You also have the likes of Frank Mir who spent some time training with Eddie Bravo. In today’s UFC roster, you have the likes of Kevin Gastelum, Alan Jouban, and Tony Ferguson who train under 10th Planet.

Criticisms Against 10th Planet

Starting a movement that trains only in nogi sparked criticisms from a lot of gi practitioners. It has even been seen as a gi vs. nogi debate especially online. However, Eddie Bravo made it clear that he is never anti-Gracie Jiu-Jitsu. On numerous occasions, he went on Joe Rogan’s podcast saying good things about the Gracies.

One popular criticism against the 10th Planet System is the lack of ADCC or IBJJF Nogi World Champions. Despite being focused in nogi, there’s no single black belt world champion that came from the school. Even in the past ADCC, most practitioners who won their respective divisions trained regularly in gi and only transitioned to nogi months before ADCC. You can argue that even Gordon Ryan trained in the gi. Gordon Ryan is a champion in both IBJJF nogi and ADCC.  

In addition to this, there were questions about whether Eddie Bravo started the 10th Planet system. Nino Schembri mentioned that Eddie Bravo stole his moves and simply renamed them. In particular, he mentioned that he came up with the gogoplata and some variations of the rubber guard that made Eddie Bravo popular.

But of all the arguments against 10th Planet, one thing that can’t be denied is the fact that the system isn’t exactly for everyone. A lot of moves taught by Eddie Bravo required a lot of flexibility. The rubber guard has been seen as a move that requires the practitioner to have flexible hips.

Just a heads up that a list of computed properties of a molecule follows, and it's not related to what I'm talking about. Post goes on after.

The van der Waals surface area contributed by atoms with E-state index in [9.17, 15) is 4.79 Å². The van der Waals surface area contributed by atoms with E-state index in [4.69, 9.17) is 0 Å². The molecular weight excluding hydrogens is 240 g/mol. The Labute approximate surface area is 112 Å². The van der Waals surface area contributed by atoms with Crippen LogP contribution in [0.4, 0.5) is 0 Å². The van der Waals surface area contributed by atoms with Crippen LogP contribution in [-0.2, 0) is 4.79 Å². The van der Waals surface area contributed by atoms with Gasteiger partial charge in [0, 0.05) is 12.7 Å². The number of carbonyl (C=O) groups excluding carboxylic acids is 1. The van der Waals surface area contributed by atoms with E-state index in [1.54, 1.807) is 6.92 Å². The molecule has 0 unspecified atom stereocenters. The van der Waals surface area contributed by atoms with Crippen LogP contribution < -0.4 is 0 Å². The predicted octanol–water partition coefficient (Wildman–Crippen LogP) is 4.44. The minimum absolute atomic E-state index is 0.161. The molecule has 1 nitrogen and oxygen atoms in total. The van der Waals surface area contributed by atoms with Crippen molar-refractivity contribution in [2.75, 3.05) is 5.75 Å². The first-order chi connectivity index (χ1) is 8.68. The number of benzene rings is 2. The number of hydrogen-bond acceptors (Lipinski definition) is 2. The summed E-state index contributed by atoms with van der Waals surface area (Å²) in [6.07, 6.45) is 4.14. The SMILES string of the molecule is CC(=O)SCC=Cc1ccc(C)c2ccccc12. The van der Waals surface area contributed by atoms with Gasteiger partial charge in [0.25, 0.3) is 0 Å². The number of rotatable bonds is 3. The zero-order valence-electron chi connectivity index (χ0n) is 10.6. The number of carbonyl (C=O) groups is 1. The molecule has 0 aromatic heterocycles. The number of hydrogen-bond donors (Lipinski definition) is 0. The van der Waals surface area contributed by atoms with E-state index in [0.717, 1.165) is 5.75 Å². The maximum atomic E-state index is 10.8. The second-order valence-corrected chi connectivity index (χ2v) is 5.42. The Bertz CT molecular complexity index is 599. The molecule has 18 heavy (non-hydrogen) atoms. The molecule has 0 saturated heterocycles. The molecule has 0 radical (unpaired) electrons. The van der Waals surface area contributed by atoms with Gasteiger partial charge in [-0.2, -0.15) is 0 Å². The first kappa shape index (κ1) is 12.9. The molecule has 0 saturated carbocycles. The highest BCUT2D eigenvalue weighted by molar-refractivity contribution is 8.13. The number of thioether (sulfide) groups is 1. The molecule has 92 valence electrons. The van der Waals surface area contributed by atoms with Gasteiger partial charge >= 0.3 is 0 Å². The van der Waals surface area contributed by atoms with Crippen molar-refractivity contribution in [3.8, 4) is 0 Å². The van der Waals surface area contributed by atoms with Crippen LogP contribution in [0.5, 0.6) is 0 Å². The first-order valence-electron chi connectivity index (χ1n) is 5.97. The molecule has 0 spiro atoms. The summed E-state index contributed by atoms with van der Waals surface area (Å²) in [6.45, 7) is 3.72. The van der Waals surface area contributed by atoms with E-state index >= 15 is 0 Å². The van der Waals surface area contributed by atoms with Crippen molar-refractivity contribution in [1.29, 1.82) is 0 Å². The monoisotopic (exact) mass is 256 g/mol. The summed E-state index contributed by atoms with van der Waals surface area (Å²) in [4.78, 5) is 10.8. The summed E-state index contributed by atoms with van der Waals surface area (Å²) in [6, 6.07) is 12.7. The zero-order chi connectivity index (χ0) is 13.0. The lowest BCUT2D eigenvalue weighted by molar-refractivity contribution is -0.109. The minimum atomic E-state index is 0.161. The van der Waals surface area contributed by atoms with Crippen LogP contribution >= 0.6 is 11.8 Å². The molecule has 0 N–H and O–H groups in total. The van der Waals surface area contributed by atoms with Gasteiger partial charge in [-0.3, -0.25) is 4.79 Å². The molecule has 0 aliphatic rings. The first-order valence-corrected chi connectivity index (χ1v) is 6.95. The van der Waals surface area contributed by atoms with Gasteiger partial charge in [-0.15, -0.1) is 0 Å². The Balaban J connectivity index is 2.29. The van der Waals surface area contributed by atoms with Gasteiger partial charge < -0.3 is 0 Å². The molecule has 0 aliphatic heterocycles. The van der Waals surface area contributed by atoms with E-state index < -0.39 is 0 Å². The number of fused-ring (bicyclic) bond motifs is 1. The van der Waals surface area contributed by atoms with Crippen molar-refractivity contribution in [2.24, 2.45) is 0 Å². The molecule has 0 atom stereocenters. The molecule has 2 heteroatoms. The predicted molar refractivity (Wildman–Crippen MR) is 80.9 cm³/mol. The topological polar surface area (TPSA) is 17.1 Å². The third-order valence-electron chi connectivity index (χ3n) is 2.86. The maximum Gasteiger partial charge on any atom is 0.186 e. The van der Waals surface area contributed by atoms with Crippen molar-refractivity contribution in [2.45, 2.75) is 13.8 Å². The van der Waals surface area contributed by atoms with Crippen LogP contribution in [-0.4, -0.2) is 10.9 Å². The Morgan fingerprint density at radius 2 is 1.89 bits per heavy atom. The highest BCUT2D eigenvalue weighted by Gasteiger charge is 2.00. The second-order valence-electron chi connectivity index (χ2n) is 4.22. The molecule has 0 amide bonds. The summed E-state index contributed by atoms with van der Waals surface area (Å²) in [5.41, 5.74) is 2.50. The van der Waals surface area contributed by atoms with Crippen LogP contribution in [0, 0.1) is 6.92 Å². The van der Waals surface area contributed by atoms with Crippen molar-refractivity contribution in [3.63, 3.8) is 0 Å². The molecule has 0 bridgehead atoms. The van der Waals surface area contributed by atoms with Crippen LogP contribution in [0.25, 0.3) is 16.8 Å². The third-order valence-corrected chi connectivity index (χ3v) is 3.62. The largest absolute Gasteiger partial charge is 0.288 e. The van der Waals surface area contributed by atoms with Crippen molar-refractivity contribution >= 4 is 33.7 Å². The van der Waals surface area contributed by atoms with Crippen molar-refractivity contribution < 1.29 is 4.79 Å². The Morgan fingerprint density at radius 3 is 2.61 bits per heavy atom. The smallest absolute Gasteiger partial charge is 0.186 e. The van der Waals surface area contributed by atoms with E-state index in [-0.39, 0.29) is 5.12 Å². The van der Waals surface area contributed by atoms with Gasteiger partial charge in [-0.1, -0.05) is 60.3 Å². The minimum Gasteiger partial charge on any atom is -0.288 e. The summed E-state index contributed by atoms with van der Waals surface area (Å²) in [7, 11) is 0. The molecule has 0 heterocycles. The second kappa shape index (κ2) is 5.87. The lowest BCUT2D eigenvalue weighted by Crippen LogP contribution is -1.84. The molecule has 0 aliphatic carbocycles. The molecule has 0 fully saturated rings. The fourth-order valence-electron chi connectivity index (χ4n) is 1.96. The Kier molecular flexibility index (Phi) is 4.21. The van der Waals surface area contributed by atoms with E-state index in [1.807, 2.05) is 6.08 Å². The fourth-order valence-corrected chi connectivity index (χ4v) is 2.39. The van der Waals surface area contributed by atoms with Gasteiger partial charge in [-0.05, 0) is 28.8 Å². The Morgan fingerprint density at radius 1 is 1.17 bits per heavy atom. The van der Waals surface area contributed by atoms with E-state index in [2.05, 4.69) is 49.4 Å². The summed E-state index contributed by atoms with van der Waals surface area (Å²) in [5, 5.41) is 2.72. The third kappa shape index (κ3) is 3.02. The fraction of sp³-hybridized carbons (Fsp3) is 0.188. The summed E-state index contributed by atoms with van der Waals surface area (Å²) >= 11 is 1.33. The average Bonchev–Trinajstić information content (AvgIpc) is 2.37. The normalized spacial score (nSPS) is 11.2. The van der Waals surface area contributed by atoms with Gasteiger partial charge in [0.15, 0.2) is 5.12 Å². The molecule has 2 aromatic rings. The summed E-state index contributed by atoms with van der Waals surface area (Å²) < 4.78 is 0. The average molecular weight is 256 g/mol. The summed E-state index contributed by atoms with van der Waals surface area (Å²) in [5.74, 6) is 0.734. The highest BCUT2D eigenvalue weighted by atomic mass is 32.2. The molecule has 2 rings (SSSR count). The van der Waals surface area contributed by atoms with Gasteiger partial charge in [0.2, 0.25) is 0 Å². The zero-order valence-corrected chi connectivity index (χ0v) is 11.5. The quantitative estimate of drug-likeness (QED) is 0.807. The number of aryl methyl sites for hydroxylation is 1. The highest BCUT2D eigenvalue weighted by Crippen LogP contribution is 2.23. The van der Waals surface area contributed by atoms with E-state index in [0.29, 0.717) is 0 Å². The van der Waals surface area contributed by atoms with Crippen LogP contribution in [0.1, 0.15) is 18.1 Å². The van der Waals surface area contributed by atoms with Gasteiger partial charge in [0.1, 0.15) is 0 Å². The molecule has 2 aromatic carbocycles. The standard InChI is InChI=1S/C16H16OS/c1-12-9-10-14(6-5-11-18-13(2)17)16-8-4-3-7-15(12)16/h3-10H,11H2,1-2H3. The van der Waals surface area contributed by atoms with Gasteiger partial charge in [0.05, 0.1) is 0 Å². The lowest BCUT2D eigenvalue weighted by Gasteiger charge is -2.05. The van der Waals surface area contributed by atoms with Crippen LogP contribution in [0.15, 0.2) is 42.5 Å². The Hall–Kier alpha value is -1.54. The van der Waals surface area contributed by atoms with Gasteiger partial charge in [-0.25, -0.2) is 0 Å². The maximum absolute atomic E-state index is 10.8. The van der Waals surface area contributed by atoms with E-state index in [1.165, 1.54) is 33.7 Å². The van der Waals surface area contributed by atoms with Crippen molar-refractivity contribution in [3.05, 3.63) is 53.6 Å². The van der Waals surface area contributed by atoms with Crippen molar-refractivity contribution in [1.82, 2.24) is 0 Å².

Impact of 10th Planet in Modern BJJ 

Eddie Bravo along with his 10th Planet System compared the gi to a “Japanese Superhero Costume” that is useless and impractical especially when training for MMA. Though his argument is valid, discarding the gi in training jiujitsu proved to be more counterproductive than productive. And though he was able to broaden the horizon for a lot of people by introducing the rubber guard and other moves from 10th Planet System, his system failed to adapt to new and effective techniques. Techniques such as Dela Riva, X-Guard, and Deep Half Guard are alien to their system.

Instead, 10th Planet banked on Rubber Guard, Lockdown, and Twister. It’s a one-size-fits-all game that they give to all their students. Don’t get me wrong though. These moves are effective for hobbyists or those who use it as lower belts. But the fact is that you don’t see it being used a lot in high-level tournaments.

Now that there are academies that are more focused on nogi such as the Danaher Death Squad, 10th Planet can be considered as an innovator that started the nogi movement. Though it is far from being a perfect system, it has opened our eyes to how jiu-jitsu should be played in MMA and how we can still be effective without the gi.